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Title:Soil phosphatase activity: sources of variability and relationships with phosphorus fractions
Author(s):Nakayama, Yuhei
Advisor(s):Margenot, Andrew J
Contributor(s):Mulvaney, Richard L; Bollero, Germán A; Wade, Jordon
Department / Program:Crop Sciences
Discipline:Crop Sciences
Degree Granting Institution:University of Illinois at Urbana-Champaign
enzyme assay
soil phosphorus fractionation
Abstract:Soil phosphorus (P) is hypothesized to exist in pools varying in availability given that its availability is controlled by interacting soil geochemical and biological processes. Soil P pools have been widely characterized by sequentially extracting P from soils with increasing strength of extractants to obtain P fractions. Although the characterized distribution of P across these pools can help inform the ability of the soils to supply available P through P cycling, soil P availability ultimately depends on the processes that govern the rate of movement of P between these pools. One such process is mineralization, responsible for the transformation of organic P (Po) into inorganic P (Pi) and catalyzed by phosphatase enzymes produced by soil organisms. This M.S. thesis addresses phosphomonoesterase (PME), a phosphatase that catalyzes the terminal step of Po mineralization. The rate of catalysis by soil PME, often referred to as activity, has been measured widely. However, soil PME activity assay faces challenges in the interpretation of obtained data due to incomplete methodological standardization and uncertainties in the degree to which PME activity reflects soil P availability. Nevertheless, soil PME activity has been illustrated to be sensitive to various environmental changes and thus offers potential as a biogeochemical tool to assess ability of soils to supply available P. The overall objective of this M.S. thesis was to evaluate soil PME activity as a tool to assess soil P mineralization capacity. The first chapter investigated how methodological inconsistencies influence measured PME activity by quantifying variabilities in measured PME activity due to soil sampling timing, within-plot sampling location, and sample processing and storage. PME activity was measured at co-located cropland and grassland on a Mollisol and at co-located tilled and no-till croplands on an Andisol. The second chapter tested hypothesized relationships of PME activity with P fractions using a dataset compiled from published and unpublished studies. The study evaluated the sensitivity of PME activity to P fractions hypothesized to be involved in mineralization. Evaluation of sources of variabilities showed the soil PME activity to be subject to site and land management specific variabilities from sampling and sample storage. When contributions of spatiotemporal variability and variability from choice of sample storage were compared, storage choice was generally a minor source of variability. Although the compiled PME activities used in the second chapter were obtained using various methods of soil sampling and storage, the dataset supported the hypothesized relationships of PME activity associating positively with Po and negatively with Pi. In addition, the evaluation of relationships among P fractions revealed that the groupings of P fractions were generally consistent with the hypothesized differentiation of extracted P based on the form (Pi vs. Po) and availability. The second chapter also identified the indirect influence of soil weathering on the relationships among P fractions and PME activity. Overall, the work demonstrates that although PME activity measurement is subject to various sources of variability, PME activity can be concurrently evaluated with P fractions to better explain P availability by estimating not only the distribution of P across pools but also the processes that govern exchange of P between pools.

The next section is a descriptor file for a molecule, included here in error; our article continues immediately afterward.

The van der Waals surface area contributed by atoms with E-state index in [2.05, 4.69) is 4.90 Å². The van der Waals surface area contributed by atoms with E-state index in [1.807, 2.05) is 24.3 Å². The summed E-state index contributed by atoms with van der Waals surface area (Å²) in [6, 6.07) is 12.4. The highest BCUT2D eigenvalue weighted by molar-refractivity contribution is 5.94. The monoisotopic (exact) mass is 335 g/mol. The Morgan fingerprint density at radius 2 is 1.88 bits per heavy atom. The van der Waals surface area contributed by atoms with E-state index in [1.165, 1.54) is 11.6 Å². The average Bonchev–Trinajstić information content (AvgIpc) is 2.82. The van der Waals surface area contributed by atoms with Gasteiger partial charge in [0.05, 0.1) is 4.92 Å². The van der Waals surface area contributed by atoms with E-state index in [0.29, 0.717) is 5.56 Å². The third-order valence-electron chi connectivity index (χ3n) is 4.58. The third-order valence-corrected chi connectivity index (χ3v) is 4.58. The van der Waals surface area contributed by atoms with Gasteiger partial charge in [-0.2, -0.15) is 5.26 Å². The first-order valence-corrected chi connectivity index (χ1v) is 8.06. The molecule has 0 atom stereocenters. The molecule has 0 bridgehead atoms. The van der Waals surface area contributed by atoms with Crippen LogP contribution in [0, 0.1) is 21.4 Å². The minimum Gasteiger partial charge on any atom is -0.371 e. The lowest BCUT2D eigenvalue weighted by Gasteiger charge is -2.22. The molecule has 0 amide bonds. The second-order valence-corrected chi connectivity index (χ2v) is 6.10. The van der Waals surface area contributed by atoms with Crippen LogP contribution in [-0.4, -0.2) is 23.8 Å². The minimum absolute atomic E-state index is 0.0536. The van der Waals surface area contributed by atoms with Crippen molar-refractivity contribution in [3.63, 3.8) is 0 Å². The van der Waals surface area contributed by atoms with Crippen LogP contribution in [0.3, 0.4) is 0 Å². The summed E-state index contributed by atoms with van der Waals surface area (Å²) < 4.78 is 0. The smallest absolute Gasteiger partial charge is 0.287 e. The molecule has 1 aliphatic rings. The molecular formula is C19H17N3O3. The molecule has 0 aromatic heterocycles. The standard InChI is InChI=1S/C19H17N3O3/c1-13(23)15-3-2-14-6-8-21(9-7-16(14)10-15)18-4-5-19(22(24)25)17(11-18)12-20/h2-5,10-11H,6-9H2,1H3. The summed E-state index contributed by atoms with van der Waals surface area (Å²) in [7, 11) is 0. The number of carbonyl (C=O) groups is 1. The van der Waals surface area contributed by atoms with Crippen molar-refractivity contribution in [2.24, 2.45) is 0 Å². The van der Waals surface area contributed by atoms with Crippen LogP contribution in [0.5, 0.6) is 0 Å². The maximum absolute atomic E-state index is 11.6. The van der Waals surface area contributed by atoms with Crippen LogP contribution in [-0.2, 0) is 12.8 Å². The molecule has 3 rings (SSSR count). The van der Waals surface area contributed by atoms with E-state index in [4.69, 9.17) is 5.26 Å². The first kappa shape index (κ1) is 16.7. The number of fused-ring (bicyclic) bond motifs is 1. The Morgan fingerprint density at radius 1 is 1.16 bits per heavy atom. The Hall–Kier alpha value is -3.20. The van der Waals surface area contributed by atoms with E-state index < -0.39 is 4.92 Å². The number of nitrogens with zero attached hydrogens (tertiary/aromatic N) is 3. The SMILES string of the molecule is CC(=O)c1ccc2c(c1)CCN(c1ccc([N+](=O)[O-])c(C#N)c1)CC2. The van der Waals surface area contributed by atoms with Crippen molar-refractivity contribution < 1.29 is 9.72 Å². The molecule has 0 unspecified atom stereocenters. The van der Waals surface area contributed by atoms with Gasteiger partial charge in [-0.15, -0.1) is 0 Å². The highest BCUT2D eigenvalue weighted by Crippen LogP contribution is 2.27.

Issue Date:2020-12-04
Rights Information:Copyright 2020 Yuhei Nakayama
Date Available in IDEALS:2021-03-05
Date Deposited:2020-12

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